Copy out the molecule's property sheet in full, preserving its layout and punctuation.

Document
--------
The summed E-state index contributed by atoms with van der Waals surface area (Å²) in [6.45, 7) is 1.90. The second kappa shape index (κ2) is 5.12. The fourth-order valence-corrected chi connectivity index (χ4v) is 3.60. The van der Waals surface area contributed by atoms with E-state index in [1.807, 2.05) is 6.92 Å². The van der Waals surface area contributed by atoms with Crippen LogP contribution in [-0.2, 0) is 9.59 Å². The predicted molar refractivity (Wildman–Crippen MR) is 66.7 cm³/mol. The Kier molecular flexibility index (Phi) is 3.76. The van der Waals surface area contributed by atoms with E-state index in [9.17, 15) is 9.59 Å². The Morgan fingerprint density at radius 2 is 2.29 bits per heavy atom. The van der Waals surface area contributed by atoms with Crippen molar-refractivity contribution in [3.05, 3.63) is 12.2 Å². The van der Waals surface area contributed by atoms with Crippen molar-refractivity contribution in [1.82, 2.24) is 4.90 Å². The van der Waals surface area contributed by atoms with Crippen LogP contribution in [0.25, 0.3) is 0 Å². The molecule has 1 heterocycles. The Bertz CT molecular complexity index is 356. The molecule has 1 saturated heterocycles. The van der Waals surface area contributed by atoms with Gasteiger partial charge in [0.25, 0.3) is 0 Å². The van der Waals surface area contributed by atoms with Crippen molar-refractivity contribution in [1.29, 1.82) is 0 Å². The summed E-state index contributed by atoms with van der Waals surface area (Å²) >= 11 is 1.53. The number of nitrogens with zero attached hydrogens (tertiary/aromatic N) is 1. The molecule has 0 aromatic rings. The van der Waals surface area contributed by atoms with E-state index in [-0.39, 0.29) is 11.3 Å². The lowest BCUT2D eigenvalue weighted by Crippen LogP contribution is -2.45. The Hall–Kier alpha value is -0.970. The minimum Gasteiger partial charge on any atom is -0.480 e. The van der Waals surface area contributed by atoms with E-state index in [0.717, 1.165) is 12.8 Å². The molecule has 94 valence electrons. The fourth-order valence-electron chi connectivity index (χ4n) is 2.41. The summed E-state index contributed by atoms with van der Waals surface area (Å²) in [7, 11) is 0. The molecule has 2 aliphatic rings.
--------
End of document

The summed E-state index contributed by atoms with van der Waals surface area (Å²) in [6.45, 7) is 1.90. The second kappa shape index (κ2) is 5.12. The fourth-order valence-corrected chi connectivity index (χ4v) is 3.60. The van der Waals surface area contributed by atoms with E-state index in [1.807, 2.05) is 6.92 Å². The van der Waals surface area contributed by atoms with Crippen LogP contribution in [-0.2, 0) is 9.59 Å². The predicted molar refractivity (Wildman–Crippen MR) is 66.7 cm³/mol. The Kier molecular flexibility index (Phi) is 3.76. The van der Waals surface area contributed by atoms with E-state index in [9.17, 15) is 9.59 Å². The Morgan fingerprint density at radius 2 is 2.29 bits per heavy atom. The van der Waals surface area contributed by atoms with Crippen molar-refractivity contribution in [3.05, 3.63) is 12.2 Å². The van der Waals surface area contributed by atoms with Crippen molar-refractivity contribution in [1.82, 2.24) is 4.90 Å². The van der Waals surface area contributed by atoms with Crippen LogP contribution in [0.25, 0.3) is 0 Å². The molecule has 1 heterocycles. The Bertz CT molecular complexity index is 356. The molecule has 1 saturated heterocycles. The van der Waals surface area contributed by atoms with Gasteiger partial charge in [0.25, 0.3) is 0 Å². The van der Waals surface area contributed by atoms with Crippen molar-refractivity contribution in [1.29, 1.82) is 0 Å². The summed E-state index contributed by atoms with van der Waals surface area (Å²) >= 11 is 1.53. The number of nitrogens with zero attached hydrogens (tertiary/aromatic N) is 1. The molecule has 0 aromatic rings. The van der Waals surface area contributed by atoms with E-state index in [-0.39, 0.29) is 11.3 Å². The lowest BCUT2D eigenvalue weighted by Crippen LogP contribution is -2.45. The Hall–Kier alpha value is -0.970. The minimum Gasteiger partial charge on any atom is -0.480 e. The van der Waals surface area contributed by atoms with E-state index in [0.717, 1.165) is 12.8 Å². The molecule has 94 valence electrons. The fourth-order valence-electron chi connectivity index (χ4n) is 2.41. The summed E-state index contributed by atoms with van der Waals surface area (Å²) in [7, 11) is 0. The molecule has 2 aliphatic rings.